Summer’s fruitfulness holds unexpected hazards for the country’s birdlife.
Vets who investigated the deaths of 12 young blackbirds in Cumbria have concluded that they were not the victims of foul play: they were drunk.
Fermented berries lying on the ground offer an irresistible alcoholic treat. Some birds have enjoyed them so much they have become merry, then unsteady and have had to prop themselves up to avoid falling over, they say.
Unsteadiness is risky enough on the ground, but in the air and among the trees it is a serious liability. The birds were all healthy but had been injured when they were found at a primary school and the police were called.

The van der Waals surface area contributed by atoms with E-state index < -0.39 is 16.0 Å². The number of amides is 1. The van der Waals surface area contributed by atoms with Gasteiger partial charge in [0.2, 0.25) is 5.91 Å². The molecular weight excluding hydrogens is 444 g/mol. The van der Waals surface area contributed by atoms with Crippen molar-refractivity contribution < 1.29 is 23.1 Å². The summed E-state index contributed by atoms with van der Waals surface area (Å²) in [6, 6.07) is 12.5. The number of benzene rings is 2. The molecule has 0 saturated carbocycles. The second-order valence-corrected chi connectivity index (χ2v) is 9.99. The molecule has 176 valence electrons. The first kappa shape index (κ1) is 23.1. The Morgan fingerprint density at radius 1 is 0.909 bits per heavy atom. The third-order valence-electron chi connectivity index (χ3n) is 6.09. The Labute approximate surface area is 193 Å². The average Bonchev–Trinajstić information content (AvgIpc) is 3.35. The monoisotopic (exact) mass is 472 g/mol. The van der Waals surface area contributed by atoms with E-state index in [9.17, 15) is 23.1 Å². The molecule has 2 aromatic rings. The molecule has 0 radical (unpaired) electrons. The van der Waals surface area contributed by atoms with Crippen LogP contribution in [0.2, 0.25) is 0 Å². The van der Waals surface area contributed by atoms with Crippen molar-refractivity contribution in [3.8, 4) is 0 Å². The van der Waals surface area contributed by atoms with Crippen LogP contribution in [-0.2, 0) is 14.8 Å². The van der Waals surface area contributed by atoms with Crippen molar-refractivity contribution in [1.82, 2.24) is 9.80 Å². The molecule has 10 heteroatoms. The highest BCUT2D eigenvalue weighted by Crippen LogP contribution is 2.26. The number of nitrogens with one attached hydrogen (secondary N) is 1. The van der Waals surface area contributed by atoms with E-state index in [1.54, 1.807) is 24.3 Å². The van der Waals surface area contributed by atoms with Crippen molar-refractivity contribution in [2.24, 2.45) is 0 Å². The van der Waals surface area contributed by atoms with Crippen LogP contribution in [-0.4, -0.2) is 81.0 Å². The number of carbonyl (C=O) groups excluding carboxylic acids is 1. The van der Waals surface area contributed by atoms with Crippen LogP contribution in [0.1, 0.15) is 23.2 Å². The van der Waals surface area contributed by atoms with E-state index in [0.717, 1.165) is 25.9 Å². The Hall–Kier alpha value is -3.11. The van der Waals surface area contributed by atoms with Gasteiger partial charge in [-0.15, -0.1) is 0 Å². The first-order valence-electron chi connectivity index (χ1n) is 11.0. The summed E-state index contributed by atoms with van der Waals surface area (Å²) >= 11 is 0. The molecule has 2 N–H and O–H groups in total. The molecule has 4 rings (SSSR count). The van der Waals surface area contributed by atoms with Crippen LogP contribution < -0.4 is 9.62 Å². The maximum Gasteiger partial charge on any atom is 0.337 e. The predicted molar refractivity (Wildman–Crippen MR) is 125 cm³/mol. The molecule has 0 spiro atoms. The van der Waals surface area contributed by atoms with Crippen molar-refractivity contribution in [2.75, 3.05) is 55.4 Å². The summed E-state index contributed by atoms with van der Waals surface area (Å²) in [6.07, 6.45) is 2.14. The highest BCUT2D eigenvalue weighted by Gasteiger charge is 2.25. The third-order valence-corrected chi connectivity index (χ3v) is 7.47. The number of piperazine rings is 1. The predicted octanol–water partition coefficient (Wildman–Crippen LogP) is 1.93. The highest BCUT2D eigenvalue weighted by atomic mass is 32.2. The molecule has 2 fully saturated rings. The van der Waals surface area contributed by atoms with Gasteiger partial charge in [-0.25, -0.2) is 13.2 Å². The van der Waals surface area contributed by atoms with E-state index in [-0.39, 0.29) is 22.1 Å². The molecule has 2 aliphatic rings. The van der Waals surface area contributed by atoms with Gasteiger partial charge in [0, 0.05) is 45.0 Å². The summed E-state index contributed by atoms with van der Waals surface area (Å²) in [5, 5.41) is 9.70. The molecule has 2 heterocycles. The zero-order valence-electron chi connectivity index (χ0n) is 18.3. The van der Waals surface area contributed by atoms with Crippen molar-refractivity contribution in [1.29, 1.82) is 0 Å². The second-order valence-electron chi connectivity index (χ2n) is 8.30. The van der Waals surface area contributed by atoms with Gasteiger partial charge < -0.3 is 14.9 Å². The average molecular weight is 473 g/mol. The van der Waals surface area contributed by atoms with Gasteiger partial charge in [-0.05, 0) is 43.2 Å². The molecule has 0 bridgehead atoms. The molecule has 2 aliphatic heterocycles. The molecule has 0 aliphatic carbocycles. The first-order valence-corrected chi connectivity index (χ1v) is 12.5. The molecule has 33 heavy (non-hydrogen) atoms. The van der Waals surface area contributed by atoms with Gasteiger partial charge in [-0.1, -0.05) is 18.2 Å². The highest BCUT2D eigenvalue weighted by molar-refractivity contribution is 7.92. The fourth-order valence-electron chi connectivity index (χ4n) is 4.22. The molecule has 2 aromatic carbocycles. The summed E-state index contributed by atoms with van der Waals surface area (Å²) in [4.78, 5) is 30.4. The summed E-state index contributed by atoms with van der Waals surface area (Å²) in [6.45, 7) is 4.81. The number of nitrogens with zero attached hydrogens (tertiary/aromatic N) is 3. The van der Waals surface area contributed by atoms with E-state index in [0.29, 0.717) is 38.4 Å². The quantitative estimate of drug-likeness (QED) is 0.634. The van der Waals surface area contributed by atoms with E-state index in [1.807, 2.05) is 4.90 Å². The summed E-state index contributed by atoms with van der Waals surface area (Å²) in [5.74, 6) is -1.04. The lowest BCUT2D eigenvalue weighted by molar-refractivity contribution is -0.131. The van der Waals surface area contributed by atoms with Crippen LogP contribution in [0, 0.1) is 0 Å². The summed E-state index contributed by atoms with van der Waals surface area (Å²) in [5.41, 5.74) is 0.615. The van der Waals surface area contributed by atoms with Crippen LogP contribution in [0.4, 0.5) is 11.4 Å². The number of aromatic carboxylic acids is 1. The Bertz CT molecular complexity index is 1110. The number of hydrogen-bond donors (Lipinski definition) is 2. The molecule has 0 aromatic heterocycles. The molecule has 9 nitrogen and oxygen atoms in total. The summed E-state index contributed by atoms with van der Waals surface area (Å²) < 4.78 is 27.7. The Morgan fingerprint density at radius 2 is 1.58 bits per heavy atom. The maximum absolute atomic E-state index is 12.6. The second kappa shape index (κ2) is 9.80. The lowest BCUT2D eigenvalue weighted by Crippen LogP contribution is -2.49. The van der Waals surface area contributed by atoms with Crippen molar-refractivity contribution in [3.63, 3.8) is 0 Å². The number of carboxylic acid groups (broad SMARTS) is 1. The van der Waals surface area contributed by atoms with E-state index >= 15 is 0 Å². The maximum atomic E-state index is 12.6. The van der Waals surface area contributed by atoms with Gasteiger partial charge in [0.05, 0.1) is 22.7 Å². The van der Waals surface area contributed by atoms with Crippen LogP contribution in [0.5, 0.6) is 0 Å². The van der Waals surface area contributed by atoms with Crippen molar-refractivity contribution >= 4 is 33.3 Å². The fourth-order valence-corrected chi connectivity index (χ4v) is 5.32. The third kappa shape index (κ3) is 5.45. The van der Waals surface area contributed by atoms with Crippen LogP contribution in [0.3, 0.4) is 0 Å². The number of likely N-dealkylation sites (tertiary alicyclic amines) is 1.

However, another bird, found alive but “unwell”, was sent to a wildlife centre where staff observed it placing its wings on the ground to steady itself and leaning against the wall of its enclosure to hold itself upright. Post-mortem tests found high levels of alcohol in one of the birds. The researchers from the Animal Health and Veterinary Laboratories Agency, writing in Veterinary Record, suspect the injuries sustained were from mid-air collisions.
The surviving blackbird recovered and was returned to the wild apparently unharmed.